Economy Minister Amir Peretz opposed the treasury proposal during the meeting, arguing that it rewards employers who dropped their workers while harming those who kept their employees on the payroll even at a loss, according to the Globes business daily.

Katz retorted: “There is an alternate prime minister. There is no alternate finance minister. I am the finance minister and I will lead the implementation of the government decisions, which I proposed, and which were accepted by an overwhelming majority,” the Ynet news site reported.

Incoming Economy Minister Amir Peretz at a changeover ceremony in Jerusalem on May 18 2020. (Yonatan Sindel/Flash90)

Sunday’s cabinet meeting also saw Housing Minister Yaakov Litzman and Interior Minister Aryeh Deri receive building and planning powers that were previously under the treasury’s purview, while the Health Ministry was granted additional powers to combat the coronavirus.

The meeting on Sunday was held in the Foreign Ministry’s auditorium as the regular cabinet meeting rooms were not large enough to accommodate all the ministers while maintaining social distancing, according to reports.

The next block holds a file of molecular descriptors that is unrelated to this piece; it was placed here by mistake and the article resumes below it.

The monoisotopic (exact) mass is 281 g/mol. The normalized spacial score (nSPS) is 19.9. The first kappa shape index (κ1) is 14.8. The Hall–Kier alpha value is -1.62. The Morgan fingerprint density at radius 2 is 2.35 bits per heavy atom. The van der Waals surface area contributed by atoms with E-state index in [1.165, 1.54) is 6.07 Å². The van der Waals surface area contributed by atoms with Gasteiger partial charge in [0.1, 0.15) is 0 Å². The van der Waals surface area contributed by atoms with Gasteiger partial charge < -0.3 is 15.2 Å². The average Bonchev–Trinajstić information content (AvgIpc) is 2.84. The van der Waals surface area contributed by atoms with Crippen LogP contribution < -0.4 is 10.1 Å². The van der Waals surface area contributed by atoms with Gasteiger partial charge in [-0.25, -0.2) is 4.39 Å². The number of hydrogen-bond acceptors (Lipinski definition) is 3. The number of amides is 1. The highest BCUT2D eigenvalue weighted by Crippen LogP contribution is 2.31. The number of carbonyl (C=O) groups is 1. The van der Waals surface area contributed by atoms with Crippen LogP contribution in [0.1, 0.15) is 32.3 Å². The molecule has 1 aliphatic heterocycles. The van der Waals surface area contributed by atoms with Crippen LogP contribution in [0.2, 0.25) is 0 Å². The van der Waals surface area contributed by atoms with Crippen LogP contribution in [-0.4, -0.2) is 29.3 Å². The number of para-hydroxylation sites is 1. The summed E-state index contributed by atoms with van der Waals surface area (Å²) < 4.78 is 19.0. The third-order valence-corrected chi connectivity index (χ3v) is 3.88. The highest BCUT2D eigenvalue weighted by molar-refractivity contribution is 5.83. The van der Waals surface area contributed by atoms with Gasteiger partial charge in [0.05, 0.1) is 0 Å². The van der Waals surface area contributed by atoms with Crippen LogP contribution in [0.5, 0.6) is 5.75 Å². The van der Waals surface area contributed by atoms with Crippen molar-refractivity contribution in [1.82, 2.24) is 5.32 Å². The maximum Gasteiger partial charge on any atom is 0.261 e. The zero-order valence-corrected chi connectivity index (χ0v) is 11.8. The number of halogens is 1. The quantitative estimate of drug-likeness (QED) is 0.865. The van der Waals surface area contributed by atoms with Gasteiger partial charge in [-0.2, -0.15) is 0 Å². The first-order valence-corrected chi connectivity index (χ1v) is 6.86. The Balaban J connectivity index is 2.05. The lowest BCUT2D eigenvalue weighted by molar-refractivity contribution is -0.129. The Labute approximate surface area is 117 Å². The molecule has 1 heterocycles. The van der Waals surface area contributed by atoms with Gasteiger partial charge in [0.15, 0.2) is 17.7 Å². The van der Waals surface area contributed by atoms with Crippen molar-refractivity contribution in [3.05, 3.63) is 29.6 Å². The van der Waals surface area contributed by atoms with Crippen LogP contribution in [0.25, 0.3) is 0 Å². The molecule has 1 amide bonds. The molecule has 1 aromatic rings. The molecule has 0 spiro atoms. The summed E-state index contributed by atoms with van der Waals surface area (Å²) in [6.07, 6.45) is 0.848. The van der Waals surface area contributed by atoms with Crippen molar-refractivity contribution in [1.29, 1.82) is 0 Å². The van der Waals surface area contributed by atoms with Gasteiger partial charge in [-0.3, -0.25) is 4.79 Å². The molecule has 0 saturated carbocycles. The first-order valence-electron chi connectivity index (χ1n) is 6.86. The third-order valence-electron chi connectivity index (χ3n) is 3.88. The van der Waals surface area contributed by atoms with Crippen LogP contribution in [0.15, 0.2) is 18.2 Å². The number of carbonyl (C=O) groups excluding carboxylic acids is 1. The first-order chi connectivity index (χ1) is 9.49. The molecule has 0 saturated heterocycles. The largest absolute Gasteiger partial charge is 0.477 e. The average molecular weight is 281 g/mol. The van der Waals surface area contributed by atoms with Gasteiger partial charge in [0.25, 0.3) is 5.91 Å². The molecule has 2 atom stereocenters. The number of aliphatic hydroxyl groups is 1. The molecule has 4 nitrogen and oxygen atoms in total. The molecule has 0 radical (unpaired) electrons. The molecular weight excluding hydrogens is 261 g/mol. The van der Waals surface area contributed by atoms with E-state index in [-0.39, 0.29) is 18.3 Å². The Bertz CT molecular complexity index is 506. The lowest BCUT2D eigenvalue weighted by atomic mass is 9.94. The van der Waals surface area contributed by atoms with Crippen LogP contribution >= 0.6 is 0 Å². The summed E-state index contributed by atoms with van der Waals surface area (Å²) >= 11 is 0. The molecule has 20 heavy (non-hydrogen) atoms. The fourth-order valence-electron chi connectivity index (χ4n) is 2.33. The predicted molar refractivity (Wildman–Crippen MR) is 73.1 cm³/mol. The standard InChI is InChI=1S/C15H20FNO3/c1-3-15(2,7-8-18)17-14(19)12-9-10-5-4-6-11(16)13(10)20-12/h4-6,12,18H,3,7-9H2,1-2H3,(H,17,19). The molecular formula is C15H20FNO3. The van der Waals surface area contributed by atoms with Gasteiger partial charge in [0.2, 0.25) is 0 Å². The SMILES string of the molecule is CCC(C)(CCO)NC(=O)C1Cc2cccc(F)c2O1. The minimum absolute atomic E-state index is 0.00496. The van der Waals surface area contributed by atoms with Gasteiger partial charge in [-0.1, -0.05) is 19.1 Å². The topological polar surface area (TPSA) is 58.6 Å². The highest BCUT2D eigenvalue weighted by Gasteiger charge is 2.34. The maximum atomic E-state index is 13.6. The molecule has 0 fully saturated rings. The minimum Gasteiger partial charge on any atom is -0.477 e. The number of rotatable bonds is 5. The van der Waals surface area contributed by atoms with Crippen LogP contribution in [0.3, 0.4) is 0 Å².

Opposition chairman Yair Lapid issued a statement blasting the government after ministers approved funding for the newly formed offices created by the Gantz-Netanyahu coalition deal.

“The government handed half a billion shekels to itself today. Not for the self-employed, not for the unemployed, not for small businesses, but for itself,” said Lapid.

Opposition leader Yair Lapid at the Knesset as the 35th government of Israel is presented on May 17, 2020. (Knesset/Adina Veldman)

“For redundant offices like the Water Resources Ministry, the nonexistent Community Empowerment Ministry and for deputy ministers that no one needs. Detached lawmakers, we’ve had enough of you.”